money by the end of the month. It's interesting, in the past, when


members of the cloth have attacked the government for welfare reforms,


the Government have responded by trying to paint them as lefties


ideological driven. I think that is hard in this case, an assault made


deliberately in the Telegraph from somebody who feels they come from a


centre-right position. I think there will be a bit of awkwardness about


this intervention. It is not the kind of thing they wanted to see. Is


it politically damaging for the Government? It is if it makes them


look mean-spirited. But that is the problem with welfare reforms. You


can say all sorts of things about Iain Duncan Smith's competence. But


the whole thing springs from a moral mission, as he sees it, to liberate


the poor and extend opportunity One of the worst moments for the Tories


was blaming the low level of voting in Wythenshawe and sale in the fact


that the constituency had, in the words of one senior Tory, the


largest council estate in Europe inside its constituency boundary.


The point being what? Because you live in a council estate you don't


vote? That they don't see people living in council estate as one of


them, not an impulse that Margaret Thatcher would have had. I think


it's dangerous if they are painting is people as opponents rather than


trying to win them over. When they do vote, they determine elections!


The idea that there is no such thing as a working-class Tory is toxic. I


want to show you a picture. There we go. It is behind me, on the 5th of


February, it is all men. And then, on the next, look at that, the 2th,


there are a few women. Not exactly many, but some. It is an


improvement. But it is so transparent, isn't it? We phoned up


one of the women that sat behind David Cameron to ask, why the sudden


change? They said, I don't know why you are bothering to ask, it is


completely natural, we didn't do anything to stage manage it. Did his


nose gets longer? It is something that is very transparent and


depressing about the way politicians choose to react to these moments.


Every week they put two women behind David Cameron, so that a tight shot


shows them. It is called the doughnut. They don't have many women


to shuffle around, there are only four among 14 in the Shadow Cabinet.


Also, the fact that women, younger women in particular, are much less


likely to vote Tory than five or ten years ago. David Cameron, it drives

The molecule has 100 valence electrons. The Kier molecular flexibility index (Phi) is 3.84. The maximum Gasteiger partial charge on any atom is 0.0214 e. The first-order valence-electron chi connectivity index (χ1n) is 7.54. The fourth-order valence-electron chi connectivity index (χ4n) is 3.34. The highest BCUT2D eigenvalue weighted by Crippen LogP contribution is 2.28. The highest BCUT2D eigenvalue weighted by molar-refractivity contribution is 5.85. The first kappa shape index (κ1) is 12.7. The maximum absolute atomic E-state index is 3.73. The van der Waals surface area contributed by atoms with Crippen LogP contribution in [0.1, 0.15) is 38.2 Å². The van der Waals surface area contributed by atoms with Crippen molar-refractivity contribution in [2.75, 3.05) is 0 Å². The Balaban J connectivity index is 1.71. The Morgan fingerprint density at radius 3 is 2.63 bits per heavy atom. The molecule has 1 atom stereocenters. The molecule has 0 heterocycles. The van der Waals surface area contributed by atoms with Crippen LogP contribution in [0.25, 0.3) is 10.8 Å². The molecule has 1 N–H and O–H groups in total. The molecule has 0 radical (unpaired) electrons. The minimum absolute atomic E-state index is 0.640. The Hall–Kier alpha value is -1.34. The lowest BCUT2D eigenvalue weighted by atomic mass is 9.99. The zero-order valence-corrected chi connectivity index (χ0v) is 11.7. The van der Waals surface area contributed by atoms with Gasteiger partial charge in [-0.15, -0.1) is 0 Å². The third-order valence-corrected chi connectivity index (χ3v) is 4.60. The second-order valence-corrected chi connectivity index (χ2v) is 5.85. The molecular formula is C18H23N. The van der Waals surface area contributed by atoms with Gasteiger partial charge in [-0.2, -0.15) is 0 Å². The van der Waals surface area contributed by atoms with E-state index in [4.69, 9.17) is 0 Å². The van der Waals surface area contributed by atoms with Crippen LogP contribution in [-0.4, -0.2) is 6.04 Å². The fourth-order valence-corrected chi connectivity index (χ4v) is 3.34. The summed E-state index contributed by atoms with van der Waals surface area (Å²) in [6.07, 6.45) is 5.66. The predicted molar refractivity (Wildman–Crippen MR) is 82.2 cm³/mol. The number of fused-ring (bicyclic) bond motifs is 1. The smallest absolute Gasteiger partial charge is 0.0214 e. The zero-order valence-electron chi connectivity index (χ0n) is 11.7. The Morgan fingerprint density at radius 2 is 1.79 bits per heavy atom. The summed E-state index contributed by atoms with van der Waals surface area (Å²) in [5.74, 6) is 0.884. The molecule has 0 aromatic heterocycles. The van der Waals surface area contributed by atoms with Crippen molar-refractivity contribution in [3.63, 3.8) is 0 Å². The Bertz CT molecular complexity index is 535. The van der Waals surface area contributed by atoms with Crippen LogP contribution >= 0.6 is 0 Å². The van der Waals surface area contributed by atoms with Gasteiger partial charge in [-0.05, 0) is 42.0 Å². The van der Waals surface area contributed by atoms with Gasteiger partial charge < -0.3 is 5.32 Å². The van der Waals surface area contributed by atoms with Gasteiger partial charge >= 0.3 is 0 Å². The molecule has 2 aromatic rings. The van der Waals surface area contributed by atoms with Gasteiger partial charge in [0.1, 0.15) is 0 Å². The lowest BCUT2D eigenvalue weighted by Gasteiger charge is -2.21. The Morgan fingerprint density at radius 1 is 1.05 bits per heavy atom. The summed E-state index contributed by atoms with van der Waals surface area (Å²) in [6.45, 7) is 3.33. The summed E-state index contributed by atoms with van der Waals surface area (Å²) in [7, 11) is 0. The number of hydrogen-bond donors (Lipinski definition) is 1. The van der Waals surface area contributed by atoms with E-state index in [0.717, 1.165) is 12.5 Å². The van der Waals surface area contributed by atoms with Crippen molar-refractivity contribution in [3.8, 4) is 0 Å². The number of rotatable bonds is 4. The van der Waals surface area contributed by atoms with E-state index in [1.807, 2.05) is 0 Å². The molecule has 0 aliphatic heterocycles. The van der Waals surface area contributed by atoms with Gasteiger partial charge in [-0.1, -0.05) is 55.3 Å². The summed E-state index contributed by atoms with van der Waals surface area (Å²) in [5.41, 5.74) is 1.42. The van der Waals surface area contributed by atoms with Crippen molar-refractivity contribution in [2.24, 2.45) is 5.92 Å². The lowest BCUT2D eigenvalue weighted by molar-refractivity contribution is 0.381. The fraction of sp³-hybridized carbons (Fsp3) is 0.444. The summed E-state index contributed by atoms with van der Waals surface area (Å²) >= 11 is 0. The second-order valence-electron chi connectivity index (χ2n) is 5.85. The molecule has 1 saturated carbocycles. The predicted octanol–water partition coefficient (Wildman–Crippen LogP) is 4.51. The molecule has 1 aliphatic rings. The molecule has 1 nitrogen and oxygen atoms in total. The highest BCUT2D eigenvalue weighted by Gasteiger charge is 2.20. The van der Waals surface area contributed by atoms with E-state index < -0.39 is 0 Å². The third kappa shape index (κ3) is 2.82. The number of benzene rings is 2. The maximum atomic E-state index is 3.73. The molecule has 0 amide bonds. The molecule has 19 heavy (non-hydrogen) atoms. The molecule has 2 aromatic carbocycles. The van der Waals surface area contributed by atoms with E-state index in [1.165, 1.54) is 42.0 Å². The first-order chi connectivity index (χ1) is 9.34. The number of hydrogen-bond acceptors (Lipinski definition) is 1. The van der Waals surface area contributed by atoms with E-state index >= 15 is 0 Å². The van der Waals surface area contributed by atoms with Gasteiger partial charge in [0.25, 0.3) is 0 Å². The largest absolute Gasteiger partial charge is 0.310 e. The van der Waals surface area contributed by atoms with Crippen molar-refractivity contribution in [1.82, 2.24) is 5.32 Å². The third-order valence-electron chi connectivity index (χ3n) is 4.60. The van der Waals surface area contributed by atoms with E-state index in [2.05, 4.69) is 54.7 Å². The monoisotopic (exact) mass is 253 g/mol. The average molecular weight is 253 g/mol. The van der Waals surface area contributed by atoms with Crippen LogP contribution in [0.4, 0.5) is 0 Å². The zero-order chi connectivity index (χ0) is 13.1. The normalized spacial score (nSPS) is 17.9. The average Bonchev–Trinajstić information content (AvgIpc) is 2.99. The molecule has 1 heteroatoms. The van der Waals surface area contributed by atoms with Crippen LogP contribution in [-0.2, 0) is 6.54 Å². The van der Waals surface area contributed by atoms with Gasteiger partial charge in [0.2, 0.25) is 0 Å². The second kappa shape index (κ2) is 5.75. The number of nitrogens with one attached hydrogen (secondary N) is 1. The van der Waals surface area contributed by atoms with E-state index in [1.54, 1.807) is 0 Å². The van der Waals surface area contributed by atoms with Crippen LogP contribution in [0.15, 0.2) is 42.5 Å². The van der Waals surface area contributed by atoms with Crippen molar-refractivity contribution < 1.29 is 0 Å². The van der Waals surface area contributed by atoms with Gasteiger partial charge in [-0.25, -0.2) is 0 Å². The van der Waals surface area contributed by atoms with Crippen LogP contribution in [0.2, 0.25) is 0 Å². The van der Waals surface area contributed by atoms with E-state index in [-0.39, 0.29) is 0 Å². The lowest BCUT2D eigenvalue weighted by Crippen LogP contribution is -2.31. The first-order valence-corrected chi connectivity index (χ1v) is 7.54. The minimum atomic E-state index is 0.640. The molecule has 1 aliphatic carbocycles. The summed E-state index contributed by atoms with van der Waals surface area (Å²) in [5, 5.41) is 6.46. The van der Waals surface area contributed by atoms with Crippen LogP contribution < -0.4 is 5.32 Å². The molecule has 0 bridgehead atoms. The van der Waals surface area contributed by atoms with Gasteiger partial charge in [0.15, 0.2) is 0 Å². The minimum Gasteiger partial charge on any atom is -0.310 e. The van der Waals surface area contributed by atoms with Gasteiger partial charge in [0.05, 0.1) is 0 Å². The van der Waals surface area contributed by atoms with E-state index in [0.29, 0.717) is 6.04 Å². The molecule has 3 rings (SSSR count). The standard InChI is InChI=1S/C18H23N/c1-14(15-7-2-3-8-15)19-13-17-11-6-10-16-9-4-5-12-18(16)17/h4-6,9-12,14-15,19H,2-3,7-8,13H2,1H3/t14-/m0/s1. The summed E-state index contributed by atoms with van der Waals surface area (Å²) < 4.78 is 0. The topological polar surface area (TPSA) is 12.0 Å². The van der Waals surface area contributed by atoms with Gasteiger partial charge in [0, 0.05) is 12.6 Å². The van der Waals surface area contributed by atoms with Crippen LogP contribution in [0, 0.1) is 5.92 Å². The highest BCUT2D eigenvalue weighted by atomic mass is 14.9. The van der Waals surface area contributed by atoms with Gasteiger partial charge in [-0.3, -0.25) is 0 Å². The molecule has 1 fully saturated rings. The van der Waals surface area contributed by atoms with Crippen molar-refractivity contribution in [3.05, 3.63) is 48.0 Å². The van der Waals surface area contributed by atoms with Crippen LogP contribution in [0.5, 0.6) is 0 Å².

and furious, he is obviously aware this is one of the biggest potential


demographic problem is that they have. It also reminds us of how the


public can actually see the wiring behind a lot of the stuff. Do they


really think your blog so stupid that they will not notice that the


following week the front bench is packed with women? I think it just


increases contempt for the entire rocket. It is an issue where Labour


seem to have pulled ahead of the other parties. We are being told


that 50% of candidates in their 100 target seats will be female. It


looks like the composition of Labour continues to go towards a kind of


rough 50-50 split, eventually. Although that is true, I think the


faces we see on the telly, Ed Miliband, Ed Balls, Chris Leslie,


they are almost always men. There is a Rachel Reeves, a prominent female


face that goes up a lot. But really, the number of e-mails they put up is


proportionally a lot smaller. Is the Miliband team still a men's club?


Behind the scenes, it is very blokey. It's been described as a


kind of seminar room at a university. I think that is true.


The Observer did the cutout and keep of the people behind Mr Miliband. As


opposed to the Shadow Cabinet, with lots of women in it, it was very


male. The one reason Labour have all of these women to put up in


constituencies is all women short lists is. If Tories want to change


things, I know they can be prone to minute -- and in relation, but they


work. In ten years time, I think it will give Labour an immense


advantage. By then, I think they will have a woman leader. Who will


that be? Potentially somebody not even yet in the Commons. You can see


how quickly people can rise to the top, but the Labour Party is going


to be increasingly donated by women. Do you think there will be a Labour


Leader before Theresa May becomes leader of the Conservatives? I think


it is ultimately about Osborne trying to stop Boris. I think I


would be astonished if she managed it. The first female Labour Leader?


I would pick Rachel Reeves the way it is currently going, she knows her


stuff and does well on TV. That is all for this week. We have a week


off now. I'll be back in the week after next. Remember, if it is


Sunday, it's the Sunday Politics, unless it's a Parliamentary recess.